Editor’s Note: This article was originally published by Web Marketing Today. Practical Ecommerce acquired Web Marketing Today in 2012. In 2016, we merged the two sites, leaving Practical Ecommerce as the successor.
When it comes to e-commerce, sometimes our normal terms become inadequate. Here are some definitions:
|(from Middle French retaillier, to divide into pieces) to sell in small quantities directly to the ultimate consumer. (Merriam-Webster Collegiate Dictionary, 10th Edition)
|to sell something in quantity, usually to intermediates for resale.
|business-to-business. One business selling to another business.
|business-to-consumer. Selling to the end user or consumer of the goods
The definitions seem pretty clear, but the closer you look, the fuzzier they get.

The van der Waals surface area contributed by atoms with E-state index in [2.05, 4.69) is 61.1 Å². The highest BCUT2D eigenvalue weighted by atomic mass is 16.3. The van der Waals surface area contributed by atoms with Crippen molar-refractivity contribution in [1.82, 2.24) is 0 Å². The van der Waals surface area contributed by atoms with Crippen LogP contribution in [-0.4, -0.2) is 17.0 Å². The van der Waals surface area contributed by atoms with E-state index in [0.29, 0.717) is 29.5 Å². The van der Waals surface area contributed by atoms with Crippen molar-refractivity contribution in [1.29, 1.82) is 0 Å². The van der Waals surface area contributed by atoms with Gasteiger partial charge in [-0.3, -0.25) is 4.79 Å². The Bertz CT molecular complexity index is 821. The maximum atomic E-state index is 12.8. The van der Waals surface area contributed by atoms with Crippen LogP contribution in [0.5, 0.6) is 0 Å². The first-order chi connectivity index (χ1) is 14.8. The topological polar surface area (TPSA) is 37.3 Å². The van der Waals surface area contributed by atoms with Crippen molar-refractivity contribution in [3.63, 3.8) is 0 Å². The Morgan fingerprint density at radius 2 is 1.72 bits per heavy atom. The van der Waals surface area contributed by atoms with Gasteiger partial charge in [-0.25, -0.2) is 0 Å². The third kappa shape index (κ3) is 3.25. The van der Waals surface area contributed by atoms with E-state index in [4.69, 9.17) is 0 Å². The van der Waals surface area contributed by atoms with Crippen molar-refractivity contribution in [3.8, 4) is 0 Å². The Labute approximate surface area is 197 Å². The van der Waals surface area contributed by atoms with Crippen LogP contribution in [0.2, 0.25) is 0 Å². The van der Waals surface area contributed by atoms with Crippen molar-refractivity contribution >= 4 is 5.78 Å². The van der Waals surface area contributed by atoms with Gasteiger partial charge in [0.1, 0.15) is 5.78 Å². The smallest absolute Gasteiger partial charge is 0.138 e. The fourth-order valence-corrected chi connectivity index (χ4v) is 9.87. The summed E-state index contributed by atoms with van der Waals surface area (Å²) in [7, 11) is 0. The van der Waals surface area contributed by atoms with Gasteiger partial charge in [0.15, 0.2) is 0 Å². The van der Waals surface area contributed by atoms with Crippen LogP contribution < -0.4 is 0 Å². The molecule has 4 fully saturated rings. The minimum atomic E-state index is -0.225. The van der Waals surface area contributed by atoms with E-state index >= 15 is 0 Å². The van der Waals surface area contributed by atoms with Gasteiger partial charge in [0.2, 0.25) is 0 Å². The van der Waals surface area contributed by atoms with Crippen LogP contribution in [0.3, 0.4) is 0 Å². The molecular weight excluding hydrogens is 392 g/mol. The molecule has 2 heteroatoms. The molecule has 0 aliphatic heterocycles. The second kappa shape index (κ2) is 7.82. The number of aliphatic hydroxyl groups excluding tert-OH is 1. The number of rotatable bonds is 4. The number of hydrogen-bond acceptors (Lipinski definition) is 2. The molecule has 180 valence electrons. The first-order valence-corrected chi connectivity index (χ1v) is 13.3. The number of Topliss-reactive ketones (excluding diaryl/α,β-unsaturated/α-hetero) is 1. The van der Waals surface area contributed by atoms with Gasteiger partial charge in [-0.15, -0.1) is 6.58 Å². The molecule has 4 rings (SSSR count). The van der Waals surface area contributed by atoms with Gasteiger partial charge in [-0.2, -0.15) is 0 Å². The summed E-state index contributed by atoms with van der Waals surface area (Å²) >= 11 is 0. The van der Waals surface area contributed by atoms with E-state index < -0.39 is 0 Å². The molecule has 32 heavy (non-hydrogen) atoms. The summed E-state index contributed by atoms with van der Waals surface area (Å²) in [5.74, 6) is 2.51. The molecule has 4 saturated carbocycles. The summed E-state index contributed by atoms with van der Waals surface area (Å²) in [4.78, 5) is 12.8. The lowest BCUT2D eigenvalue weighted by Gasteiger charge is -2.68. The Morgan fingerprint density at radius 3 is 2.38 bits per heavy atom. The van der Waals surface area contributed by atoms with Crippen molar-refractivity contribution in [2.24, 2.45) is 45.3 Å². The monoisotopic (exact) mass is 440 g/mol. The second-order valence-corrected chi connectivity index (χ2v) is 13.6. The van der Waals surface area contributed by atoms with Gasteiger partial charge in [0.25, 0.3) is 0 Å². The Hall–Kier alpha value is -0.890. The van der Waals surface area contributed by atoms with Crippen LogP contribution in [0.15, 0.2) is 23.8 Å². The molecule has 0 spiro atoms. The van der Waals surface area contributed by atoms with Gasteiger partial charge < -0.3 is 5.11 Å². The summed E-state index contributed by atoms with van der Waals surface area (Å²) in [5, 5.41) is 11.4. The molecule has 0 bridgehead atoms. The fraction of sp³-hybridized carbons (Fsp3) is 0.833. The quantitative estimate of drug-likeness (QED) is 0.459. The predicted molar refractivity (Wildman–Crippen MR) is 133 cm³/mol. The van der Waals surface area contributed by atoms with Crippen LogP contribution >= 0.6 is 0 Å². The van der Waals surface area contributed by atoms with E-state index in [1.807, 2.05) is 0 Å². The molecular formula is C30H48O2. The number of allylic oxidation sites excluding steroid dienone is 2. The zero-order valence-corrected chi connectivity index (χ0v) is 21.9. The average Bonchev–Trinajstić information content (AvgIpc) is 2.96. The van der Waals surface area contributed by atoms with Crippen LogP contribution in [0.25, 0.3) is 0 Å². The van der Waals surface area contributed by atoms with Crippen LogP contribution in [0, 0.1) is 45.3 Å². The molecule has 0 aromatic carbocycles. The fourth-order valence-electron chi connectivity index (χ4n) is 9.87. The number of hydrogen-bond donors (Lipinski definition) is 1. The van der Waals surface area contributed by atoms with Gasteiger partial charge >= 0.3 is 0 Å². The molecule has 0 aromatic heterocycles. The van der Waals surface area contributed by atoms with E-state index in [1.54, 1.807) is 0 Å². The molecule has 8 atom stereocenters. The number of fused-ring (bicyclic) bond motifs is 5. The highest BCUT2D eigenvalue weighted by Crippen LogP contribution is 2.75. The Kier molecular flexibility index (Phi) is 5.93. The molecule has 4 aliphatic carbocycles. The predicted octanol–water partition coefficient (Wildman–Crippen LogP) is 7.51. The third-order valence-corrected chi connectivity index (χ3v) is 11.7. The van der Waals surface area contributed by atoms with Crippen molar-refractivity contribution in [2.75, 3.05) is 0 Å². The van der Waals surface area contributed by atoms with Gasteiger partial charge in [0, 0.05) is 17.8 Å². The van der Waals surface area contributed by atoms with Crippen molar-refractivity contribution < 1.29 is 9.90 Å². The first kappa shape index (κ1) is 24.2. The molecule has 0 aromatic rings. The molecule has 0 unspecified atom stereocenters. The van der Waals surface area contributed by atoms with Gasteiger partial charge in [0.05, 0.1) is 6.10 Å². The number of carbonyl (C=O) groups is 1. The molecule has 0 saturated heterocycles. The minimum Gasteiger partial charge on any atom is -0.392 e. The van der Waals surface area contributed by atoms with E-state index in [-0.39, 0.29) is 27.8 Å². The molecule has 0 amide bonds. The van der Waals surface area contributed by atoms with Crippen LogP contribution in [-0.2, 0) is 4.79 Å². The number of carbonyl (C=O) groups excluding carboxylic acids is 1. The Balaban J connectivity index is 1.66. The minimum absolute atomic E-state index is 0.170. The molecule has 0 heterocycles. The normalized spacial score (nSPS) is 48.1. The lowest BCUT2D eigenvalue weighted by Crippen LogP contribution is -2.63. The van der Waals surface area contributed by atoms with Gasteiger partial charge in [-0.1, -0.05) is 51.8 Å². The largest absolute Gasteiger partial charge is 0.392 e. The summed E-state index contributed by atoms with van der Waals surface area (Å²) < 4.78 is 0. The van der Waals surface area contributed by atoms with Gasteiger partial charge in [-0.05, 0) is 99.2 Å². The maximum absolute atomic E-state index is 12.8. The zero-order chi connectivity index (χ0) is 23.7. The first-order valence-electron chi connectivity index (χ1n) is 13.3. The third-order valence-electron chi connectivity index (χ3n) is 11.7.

What about sales of office supplies? If they’re sold to an office, an end user, then they’re B2B, B2C, and retail. If they’re sold to a larger company that distributes them to various of their offices in a region, then it’s wholesale, B2B. From this standpoint both Grainger.com and OfficeMax.com are actually retail operations, even though they sell to businesses.
I think the words “retail” and “wholesale” are more useful for e-commerce than B2B and B2C. The question is: Are the goods divided into small numbers and sold to the ultimate consumer (using a delivery service such as UPS)? Or are they sold in bulk to a company (pallet size loads shipped by truck or rail)? The reason this is important is that most e-commerce software is designed for retail rather than wholesale. Wholesale e-commerce sites typically provide each customer a website on an extranet, with company-specific negotiated prices. All customers are registered, with authorized buyers who must be authenticated before a purchase is made. Customers can check the progress of orders online: unfilled, backordered, partially filled, or shipped orders.